General Description

At first glance pycnogonids appear to be little more than a collection of straws. The typical sea spider has eight legs but most unusually, some species have ten or twelve legs (though none so far recorded from Australia).


With their eight long, gangly legs the extraordinary sea spiders bear a striking resemblance to land spiders. Evidence indicates however that they are not closely related; in fact fossil records suggest that the sea spiders pre-date land spiders by millions of years and are amongst the oldest known Arthropods to inhabit the earth. These secretive creatures are a common component of the southern Australian shallow water fauna where they are usually quite small, with leg spans ranging from about 3 mm to 60 mm. Far off shore giant specimens, with leg spans often exceeding 50 cm, are a characteristic component of our deep-sea community. These deep-sea representatives live in darkness, under immense pressure and with water temperatures a little above freezing. Sea spiders belong to the phylum Arthropoda and like all Arthropods they need to shed their outer skin or moult in order to grow. Moulting is also a necessary means of getting rid of other organisms that sometimes grow on them, such as barnacles. Their success as a group can largely be attributed to their morphological simplicity, evidenced by the absence of organs dedicated to breathing, digestion or circulation. "Breathing" is by diffusion where oxygen is absorbed through the cuticle from the surrounding water. As they lack a digestive tract, food is broken down within the cells themselves (intra-cellular digestion), and nutrients extracted. Rather than a pumping heart, they contract their intestines (peristalsis) to help circulate their "blood" (hemolymph). Another major reason for their success as a group is their morphological plasticity (ability to easily change shape and size) which has enabled them to adapt to a wide range of substrates and food sources. Most species have eight legs, but some have ten or twelve. The distribution of the ten and twelve-legged species is quite strange. They are only found in the Antarctic with the exception of some ten-legged forms in the Caribbean. A Caribbean eight-legged species has been found east of Tasmania suggesting it is possible for species to travel, but why the ten and twelve legged forms have not made the same journey is not yet known. Most species are predators, feeding by sucking their food up through a proboscis, but some eat algae. They feed mostly on other invertebrates including, Polychaetes, Actiniarians (e.g. sea anemones), bryozoans and hydroids. Sea spiders have been observed to "swim" on currents and some are known for burrowing in sand.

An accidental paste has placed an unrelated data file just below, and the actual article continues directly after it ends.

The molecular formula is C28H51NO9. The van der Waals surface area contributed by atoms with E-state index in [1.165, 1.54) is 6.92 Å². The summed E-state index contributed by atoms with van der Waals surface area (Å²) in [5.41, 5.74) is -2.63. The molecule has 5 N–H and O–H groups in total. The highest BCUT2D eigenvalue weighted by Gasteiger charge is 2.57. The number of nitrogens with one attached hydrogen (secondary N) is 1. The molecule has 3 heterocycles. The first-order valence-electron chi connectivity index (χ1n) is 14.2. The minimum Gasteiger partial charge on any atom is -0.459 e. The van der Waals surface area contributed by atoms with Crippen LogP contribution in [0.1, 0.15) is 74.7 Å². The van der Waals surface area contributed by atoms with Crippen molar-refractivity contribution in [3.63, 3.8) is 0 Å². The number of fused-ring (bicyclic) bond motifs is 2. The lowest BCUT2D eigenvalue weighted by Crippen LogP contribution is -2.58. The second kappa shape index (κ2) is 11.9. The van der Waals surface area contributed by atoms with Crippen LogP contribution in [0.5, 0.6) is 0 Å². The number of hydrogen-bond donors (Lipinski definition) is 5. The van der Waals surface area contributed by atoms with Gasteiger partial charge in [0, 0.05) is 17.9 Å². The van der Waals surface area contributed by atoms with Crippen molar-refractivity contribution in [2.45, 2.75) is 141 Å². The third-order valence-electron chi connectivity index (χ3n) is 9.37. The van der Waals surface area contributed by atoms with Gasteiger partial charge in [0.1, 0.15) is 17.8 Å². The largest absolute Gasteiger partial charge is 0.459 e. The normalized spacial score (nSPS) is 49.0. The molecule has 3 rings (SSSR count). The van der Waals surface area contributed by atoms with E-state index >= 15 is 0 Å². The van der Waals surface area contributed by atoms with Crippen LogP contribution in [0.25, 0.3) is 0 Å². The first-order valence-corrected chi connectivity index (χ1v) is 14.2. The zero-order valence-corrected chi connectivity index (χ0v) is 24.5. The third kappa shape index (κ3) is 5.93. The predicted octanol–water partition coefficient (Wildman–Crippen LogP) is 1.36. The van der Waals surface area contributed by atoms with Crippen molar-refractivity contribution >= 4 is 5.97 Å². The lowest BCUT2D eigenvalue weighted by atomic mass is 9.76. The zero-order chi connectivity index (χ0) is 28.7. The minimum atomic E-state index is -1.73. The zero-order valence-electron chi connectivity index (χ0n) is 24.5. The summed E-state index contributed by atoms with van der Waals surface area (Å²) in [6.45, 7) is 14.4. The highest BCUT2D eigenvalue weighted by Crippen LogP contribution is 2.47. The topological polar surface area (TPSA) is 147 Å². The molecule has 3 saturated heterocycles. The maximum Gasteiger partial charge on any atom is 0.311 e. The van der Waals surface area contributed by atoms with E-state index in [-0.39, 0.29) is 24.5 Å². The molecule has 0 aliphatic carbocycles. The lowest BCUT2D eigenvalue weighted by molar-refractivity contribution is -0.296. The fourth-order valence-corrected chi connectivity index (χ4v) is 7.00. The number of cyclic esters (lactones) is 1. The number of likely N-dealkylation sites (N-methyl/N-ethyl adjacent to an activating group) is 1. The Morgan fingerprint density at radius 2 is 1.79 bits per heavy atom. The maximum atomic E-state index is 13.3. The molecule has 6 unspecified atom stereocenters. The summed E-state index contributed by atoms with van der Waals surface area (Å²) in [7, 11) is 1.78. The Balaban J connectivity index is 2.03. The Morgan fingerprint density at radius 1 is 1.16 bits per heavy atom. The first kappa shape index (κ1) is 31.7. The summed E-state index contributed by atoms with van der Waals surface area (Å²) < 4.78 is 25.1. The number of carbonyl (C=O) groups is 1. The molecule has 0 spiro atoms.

Worldwide. All Australian waters.

More Information

  • Animal Type

    Sea spiders

  • Fast Fact

    It has been said that if you wanted to design a creature from outer space you could do far worse than choose a pycnogonid as your model!

  • Brief Id

    Pycnogonids look superficially like spiders made of straws.

  • Maximum Size

    60 cm

  • Habitats


  • Diet


  • Diet Categories


  • Endemicity

    Native to Australia

  • Commercial


  • Depths

    Shallow (1-30 m), Deep (> 30 m)

  • Water Column Locations

    On or near seafloor

  • Taxon Name


  • Phylum


  • Subphylum


  • Class